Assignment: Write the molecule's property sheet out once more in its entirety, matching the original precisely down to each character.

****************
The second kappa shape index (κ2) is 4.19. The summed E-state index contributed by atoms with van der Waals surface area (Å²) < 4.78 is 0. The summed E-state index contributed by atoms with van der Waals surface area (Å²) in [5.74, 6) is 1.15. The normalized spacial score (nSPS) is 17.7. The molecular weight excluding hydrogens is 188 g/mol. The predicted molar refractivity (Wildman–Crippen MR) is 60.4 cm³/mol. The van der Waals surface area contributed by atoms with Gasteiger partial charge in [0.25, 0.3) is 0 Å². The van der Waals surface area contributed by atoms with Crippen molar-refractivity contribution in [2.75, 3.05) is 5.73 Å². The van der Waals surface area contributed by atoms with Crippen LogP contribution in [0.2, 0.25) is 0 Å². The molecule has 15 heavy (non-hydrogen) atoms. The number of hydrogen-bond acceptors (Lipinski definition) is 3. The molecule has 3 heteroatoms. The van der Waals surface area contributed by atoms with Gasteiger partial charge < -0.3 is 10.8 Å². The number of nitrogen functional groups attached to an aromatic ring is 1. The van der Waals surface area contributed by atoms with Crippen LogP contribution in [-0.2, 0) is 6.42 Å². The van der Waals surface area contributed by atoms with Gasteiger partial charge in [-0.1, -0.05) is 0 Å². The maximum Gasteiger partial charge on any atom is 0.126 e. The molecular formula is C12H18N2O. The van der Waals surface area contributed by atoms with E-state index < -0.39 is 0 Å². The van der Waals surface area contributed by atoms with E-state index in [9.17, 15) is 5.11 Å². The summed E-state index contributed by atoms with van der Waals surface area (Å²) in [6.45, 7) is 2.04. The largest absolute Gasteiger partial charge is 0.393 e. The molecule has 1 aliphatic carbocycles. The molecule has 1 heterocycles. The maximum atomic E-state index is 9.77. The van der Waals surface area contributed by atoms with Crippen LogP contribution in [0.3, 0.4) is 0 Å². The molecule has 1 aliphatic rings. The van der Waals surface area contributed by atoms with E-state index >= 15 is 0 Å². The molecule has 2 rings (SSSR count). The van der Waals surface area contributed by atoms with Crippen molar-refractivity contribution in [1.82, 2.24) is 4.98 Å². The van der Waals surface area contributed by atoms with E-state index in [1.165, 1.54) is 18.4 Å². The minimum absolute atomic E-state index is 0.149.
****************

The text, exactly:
The second kappa shape index (κ2) is 4.19. The summed E-state index contributed by atoms with van der Waals surface area (Å²) < 4.78 is 0. The summed E-state index contributed by atoms with van der Waals surface area (Å²) in [5.74, 6) is 1.15. The normalized spacial score (nSPS) is 17.7. The molecular weight excluding hydrogens is 188 g/mol. The predicted molar refractivity (Wildman–Crippen MR) is 60.4 cm³/mol. The van der Waals surface area contributed by atoms with Gasteiger partial charge in [0.25, 0.3) is 0 Å². The van der Waals surface area contributed by atoms with Crippen molar-refractivity contribution in [2.75, 3.05) is 5.73 Å². The van der Waals surface area contributed by atoms with Crippen LogP contribution in [0.2, 0.25) is 0 Å². The molecule has 15 heavy (non-hydrogen) atoms. The number of hydrogen-bond acceptors (Lipinski definition) is 3. The molecule has 3 heteroatoms. The van der Waals surface area contributed by atoms with Gasteiger partial charge < -0.3 is 10.8 Å². The number of nitrogen functional groups attached to an aromatic ring is 1. The van der Waals surface area contributed by atoms with Crippen LogP contribution in [-0.2, 0) is 6.42 Å². The van der Waals surface area contributed by atoms with Gasteiger partial charge in [-0.1, -0.05) is 0 Å². The maximum Gasteiger partial charge on any atom is 0.126 e. The molecular formula is C12H18N2O. The van der Waals surface area contributed by atoms with E-state index < -0.39 is 0 Å². The van der Waals surface area contributed by atoms with E-state index in [9.17, 15) is 5.11 Å². The summed E-state index contributed by atoms with van der Waals surface area (Å²) in [6.45, 7) is 2.04. The largest absolute Gasteiger partial charge is 0.393 e. The molecule has 1 aliphatic carbocycles. The molecule has 1 heterocycles. The maximum atomic E-state index is 9.77. The van der Waals surface area contributed by atoms with Crippen LogP contribution in [0.3, 0.4) is 0 Å². The molecule has 1 aliphatic rings. The van der Waals surface area contributed by atoms with E-state index >= 15 is 0 Å². The molecule has 2 rings (SSSR count). The van der Waals surface area contributed by atoms with Crippen molar-refractivity contribution in [1.82, 2.24) is 4.98 Å². The van der Waals surface area contributed by atoms with E-state index in [1.165, 1.54) is 18.4 Å². The minimum absolute atomic E-state index is 0.149.